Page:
Such a simple act of war.
My world erupted.

Travis goes into great detail of what happens from there and what he remembers, no holds barred, the bad and the ugly and the gore.

The book backtracks back and forth between things that happened.

Okay then, that's what I'd do. For my first deployment, I was going to be one small part of the greater force of ISAF, helping to fight the war against global terror. It felt a lot more purposeful to me than sitting in community college, worrying I was wasting my money.

The morning of April 10, 2012, dawned bright. It was four days until my twenty-five birthday, and we were now six weeks into this deployment.

This was the day he got blown up.... the first family member called was his brother-in-law, Josh Buck, he's in the military too, but was able to get to him and spend the time with him before anyone else.

The nurse brought Josh some of my personal effects that I'd had on me when I was wounded. Among them was my wedding ring. My ring finger had been destroyed, but one of the medic at the scene had thought to find the ring. It was caked with blood and dirt. Josh asked the hospital staff for a couple of alcohol wipes. He sat in the hallway and painstakingly scrubbed until every bit of blood and grime was gone. I was still sedated, and this gave him something productive to do to take his mind off things, he said. He vowed that theh ring would not be out of his possession until he could give it to Kelsey.

When the job was finished, he put the wedding ring in his pocket next to my Purple Heart.

There are some funny parts that happened with Travis and his dad trying to cheer him up. I'm not going to put that here, but I will put in a little convo him and Josh had that cracked me up from all of the crying.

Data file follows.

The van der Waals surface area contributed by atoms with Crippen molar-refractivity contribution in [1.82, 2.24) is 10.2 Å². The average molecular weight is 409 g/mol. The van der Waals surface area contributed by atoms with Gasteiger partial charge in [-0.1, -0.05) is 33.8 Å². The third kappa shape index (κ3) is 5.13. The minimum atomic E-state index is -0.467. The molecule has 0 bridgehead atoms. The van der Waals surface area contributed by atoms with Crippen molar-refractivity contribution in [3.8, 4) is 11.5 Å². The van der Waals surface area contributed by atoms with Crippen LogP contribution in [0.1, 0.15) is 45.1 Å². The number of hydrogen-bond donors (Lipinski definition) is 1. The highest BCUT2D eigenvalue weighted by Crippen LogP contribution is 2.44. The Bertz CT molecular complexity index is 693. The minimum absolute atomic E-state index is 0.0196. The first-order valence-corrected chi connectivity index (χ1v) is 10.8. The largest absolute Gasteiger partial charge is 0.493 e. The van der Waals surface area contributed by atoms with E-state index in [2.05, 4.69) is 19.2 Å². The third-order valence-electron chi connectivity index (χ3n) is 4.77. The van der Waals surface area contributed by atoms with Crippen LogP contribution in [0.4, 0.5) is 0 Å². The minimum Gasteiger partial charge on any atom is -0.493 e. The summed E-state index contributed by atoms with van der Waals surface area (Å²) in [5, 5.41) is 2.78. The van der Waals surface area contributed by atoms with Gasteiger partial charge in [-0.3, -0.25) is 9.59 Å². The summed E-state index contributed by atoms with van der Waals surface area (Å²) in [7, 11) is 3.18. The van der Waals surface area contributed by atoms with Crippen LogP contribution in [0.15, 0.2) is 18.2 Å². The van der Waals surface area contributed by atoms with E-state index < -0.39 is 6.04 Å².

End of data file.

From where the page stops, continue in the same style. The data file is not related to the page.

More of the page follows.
Josh was in my room.
I could see him clearly.
"Josh," I said.
"I see dead people. Don't you?"
"There are no dead people in the room," Josh said flatly. "Go back to sleep, Travis."
Five minutes went by. "Josh?"
"Those dead people are still here."
"Are you serious?"
I cracked a grin. "I'm just messing with you, dude."

I loved this part because I hate when parents don't correct their kids or try to at any rate.

Normally I like kids, and I tried to shrug it off. But the kid kept staring-and staring and staring- and the kid's parent saw her do this but didn't do anything about it. Finally, fed up, I hissed to the kid, "You know who did this to me? The bogeyman in your closet and the monster under your bed."

I LOVED IT!!!!!!!!

I'm leaving you here with one last excerpt:

I don't think what I've gone through is particularly harder than what plenty of other people go through. Maybe your mom has gone through terminal cancer. Or maybe you lost your job. Or maybe you struggle with addiction. I don't compare the degree of difficulty in my story to anybody else's. We all have our unique challenges to go through. The point is that you can keep going You can choose to never give up. You can choose to never quit.


Travis also started the Travis Mills Foundation, which benefits and assists wounded and injured veterans. Check it out:

*I would like to thank BLOGGING FOR BOOKS for a free print copy of this awesome book in exchange for my honest review.*


Travis, his wife Kelsey and their daughter Chloe.



  1. Oh my this looks like a major tearjerker, but very Interesting too.

  2. I saw this book on Blogging for Books and I wondered if I would like it. It really does sound like an amazing story. Wonderful review!

    1. Thank you Carole! I loved it so much, I just can't believe it. I'm glad I got it off there while I had the chance. If you read it let me know. :-)